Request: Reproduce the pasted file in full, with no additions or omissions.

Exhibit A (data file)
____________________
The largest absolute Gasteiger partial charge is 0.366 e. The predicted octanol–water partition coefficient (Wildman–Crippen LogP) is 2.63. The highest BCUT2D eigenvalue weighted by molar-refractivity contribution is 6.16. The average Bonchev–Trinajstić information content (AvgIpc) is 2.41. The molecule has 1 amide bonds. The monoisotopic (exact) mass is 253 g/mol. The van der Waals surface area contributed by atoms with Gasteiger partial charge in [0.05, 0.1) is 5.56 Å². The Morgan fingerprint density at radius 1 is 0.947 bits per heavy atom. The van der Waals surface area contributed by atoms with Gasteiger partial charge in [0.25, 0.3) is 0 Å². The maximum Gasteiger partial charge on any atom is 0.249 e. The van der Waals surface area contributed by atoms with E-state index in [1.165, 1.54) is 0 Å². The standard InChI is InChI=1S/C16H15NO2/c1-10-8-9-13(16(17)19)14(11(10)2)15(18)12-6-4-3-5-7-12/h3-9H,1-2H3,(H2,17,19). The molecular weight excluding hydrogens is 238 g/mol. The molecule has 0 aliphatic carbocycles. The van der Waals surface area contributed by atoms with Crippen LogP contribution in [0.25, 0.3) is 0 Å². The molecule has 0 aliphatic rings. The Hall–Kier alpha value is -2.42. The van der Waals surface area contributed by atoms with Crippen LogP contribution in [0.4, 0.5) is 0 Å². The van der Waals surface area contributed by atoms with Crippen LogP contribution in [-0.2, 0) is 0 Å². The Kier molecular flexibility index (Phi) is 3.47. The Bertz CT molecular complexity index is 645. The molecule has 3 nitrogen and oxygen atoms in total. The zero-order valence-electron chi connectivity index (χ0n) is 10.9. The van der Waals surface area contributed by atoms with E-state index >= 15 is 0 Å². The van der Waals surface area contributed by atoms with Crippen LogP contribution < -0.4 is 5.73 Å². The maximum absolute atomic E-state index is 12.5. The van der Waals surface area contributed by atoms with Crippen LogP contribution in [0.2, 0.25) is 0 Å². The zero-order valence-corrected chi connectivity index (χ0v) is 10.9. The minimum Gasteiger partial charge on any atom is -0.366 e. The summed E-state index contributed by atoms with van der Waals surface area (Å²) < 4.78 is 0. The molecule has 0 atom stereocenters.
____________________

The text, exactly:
The largest absolute Gasteiger partial charge is 0.366 e. The predicted octanol–water partition coefficient (Wildman–Crippen LogP) is 2.63. The highest BCUT2D eigenvalue weighted by molar-refractivity contribution is 6.16. The average Bonchev–Trinajstić information content (AvgIpc) is 2.41. The molecule has 1 amide bonds. The monoisotopic (exact) mass is 253 g/mol. The van der Waals surface area contributed by atoms with Gasteiger partial charge in [0.05, 0.1) is 5.56 Å². The Morgan fingerprint density at radius 1 is 0.947 bits per heavy atom. The van der Waals surface area contributed by atoms with Gasteiger partial charge in [0.25, 0.3) is 0 Å². The maximum Gasteiger partial charge on any atom is 0.249 e. The van der Waals surface area contributed by atoms with E-state index in [1.165, 1.54) is 0 Å². The standard InChI is InChI=1S/C16H15NO2/c1-10-8-9-13(16(17)19)14(11(10)2)15(18)12-6-4-3-5-7-12/h3-9H,1-2H3,(H2,17,19). The molecular weight excluding hydrogens is 238 g/mol. The molecule has 0 aliphatic carbocycles. The van der Waals surface area contributed by atoms with Crippen LogP contribution in [0.25, 0.3) is 0 Å². The molecule has 0 aliphatic rings. The Hall–Kier alpha value is -2.42. The van der Waals surface area contributed by atoms with Crippen LogP contribution in [0.4, 0.5) is 0 Å². The van der Waals surface area contributed by atoms with Crippen LogP contribution in [-0.2, 0) is 0 Å². The Kier molecular flexibility index (Phi) is 3.47. The Bertz CT molecular complexity index is 645. The molecule has 3 nitrogen and oxygen atoms in total. The zero-order valence-electron chi connectivity index (χ0n) is 10.9. The van der Waals surface area contributed by atoms with E-state index >= 15 is 0 Å². The van der Waals surface area contributed by atoms with Crippen LogP contribution < -0.4 is 5.73 Å². The maximum absolute atomic E-state index is 12.5. The van der Waals surface area contributed by atoms with Crippen LogP contribution in [0.2, 0.25) is 0 Å². The zero-order valence-corrected chi connectivity index (χ0v) is 10.9. The minimum Gasteiger partial charge on any atom is -0.366 e. The summed E-state index contributed by atoms with van der Waals surface area (Å²) < 4.78 is 0. The molecule has 0 atom stereocenters.